This is an exquisite natural-processed coffee from the highlands of Bensa. It is very fruit-forward, but maintains an exceptional amount of acidity and freshness. In the cup we find watermelon, elderflower and lychee.
Keramo, Bura, Bensa, Sidama
Hand picked at peak ripeness. Floated to further remove defects. Sorted. Dried on raised beds in full cherry.
The Hayissa washing station is quite small, with only 30 drying tables. The site purchases cherries from focused nearby producers, and only exported 148 bags in total this year. This is the first year we have purchased coffee from this station, and certainly won't be the last. This coffee is explosive in both flavor as well as complexity, giving us a profile rarely seen. We will be traveling to Keramo this coming harvest to learn more.
Ethiopia is widely acknowledged as where coffee originated, and its production continues to represent about 10% of the country’s gross domestic product. DNA testing has confirmed over 60 distinct varieties growing in Ethiopia, making it home to the most coffee biodiversity of any region in the world. Given the tradition of coffee production in Ethiopia and the political interworkings of the Ethiopian coffee trade, it is virtually impossible to get single variety coffee lots from Ethiopia. This is changing, albeit very slowly. Most Ethiopian coffees are blends of the many Ethiopian varieties, and referred to simply as 'Ethiopian Landrace'.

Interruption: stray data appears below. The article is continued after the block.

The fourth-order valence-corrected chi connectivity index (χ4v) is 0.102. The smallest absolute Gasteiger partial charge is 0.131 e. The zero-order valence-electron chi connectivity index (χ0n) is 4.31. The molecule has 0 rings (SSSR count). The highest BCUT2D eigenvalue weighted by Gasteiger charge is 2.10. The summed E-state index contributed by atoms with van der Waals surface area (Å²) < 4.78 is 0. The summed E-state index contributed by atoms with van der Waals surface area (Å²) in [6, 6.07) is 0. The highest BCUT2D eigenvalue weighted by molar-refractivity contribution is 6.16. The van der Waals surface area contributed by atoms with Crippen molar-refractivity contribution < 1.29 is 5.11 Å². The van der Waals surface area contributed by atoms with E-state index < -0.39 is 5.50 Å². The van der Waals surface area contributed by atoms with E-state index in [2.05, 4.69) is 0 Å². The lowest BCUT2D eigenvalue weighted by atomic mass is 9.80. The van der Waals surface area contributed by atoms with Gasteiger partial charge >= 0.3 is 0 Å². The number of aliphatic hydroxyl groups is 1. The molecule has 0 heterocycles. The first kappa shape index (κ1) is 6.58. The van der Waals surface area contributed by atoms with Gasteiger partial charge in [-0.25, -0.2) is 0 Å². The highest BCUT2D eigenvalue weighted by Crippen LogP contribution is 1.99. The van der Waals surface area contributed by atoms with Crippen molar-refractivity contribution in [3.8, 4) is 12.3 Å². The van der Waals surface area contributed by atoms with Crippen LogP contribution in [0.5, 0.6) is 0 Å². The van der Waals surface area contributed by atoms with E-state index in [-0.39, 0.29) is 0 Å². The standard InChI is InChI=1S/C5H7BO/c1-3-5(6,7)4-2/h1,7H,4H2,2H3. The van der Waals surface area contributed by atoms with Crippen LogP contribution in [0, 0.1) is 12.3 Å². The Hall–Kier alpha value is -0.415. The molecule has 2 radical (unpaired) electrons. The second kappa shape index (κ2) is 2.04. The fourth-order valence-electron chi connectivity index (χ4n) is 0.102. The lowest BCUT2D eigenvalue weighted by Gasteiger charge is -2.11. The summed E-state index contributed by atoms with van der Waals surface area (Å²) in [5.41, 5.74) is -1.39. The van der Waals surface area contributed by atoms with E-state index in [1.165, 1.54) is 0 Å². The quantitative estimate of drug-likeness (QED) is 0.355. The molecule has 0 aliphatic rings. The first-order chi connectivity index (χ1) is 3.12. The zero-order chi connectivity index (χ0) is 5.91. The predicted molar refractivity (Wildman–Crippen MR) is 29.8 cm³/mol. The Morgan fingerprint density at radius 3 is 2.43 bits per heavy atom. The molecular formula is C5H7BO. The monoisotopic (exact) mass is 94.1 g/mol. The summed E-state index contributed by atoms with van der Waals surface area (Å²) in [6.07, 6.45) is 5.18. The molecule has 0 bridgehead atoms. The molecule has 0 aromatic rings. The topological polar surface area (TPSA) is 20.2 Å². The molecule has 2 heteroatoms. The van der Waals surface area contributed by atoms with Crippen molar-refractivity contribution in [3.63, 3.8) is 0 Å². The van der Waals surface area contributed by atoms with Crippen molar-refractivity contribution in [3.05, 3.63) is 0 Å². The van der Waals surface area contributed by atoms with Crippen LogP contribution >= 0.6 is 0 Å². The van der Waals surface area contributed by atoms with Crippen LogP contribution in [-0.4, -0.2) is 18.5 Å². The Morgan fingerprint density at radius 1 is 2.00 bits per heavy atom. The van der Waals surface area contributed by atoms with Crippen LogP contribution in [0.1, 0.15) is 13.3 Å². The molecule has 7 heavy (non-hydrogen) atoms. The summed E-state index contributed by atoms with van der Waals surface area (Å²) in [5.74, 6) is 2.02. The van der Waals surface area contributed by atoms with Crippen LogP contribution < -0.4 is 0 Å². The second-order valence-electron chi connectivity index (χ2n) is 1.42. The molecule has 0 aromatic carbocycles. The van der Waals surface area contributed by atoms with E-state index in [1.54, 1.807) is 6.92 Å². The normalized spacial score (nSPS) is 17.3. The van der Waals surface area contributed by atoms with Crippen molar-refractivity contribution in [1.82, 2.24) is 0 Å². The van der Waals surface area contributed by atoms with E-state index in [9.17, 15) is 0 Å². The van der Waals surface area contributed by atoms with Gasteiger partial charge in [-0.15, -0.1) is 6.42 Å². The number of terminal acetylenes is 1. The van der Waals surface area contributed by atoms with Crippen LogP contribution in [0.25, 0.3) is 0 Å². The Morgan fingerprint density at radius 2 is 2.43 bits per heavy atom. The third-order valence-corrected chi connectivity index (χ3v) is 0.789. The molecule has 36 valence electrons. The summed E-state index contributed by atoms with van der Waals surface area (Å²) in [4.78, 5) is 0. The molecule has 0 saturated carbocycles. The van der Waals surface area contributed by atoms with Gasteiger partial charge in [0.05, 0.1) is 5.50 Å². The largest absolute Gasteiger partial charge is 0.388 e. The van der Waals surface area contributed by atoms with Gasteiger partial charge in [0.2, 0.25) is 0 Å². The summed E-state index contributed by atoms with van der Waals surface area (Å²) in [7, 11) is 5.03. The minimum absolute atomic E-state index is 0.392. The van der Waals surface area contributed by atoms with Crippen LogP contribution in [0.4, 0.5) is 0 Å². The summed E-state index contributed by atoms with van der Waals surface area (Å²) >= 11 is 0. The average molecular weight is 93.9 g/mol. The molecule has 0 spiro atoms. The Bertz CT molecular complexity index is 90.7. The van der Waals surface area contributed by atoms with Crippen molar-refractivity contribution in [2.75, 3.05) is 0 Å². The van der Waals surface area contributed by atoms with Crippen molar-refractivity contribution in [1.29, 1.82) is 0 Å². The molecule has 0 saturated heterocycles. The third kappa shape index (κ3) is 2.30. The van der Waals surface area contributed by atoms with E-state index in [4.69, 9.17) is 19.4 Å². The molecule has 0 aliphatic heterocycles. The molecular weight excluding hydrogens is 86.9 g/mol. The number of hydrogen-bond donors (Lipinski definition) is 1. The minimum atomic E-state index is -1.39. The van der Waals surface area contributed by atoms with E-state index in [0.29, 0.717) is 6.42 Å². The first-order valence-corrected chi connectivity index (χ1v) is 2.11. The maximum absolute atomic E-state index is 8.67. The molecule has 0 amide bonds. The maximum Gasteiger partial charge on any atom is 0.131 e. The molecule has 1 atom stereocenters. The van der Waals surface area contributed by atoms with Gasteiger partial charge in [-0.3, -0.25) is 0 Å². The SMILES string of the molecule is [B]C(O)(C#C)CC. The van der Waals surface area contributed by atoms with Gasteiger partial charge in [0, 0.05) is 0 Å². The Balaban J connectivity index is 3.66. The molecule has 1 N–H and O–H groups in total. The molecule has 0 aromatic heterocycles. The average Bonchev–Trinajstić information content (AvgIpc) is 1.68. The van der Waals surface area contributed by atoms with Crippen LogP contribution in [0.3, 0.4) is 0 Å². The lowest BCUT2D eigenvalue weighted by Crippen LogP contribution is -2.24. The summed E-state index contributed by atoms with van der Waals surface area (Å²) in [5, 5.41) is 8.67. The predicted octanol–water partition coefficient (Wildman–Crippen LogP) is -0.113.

The cost of getting a coffee from cherry to beverage varies enormously depending on its place of origin and the location of its consumption. The inclusion of price transparency is a starting point to inform broader conversation around the true costs of production and the sustainability of specialty coffee as a whole.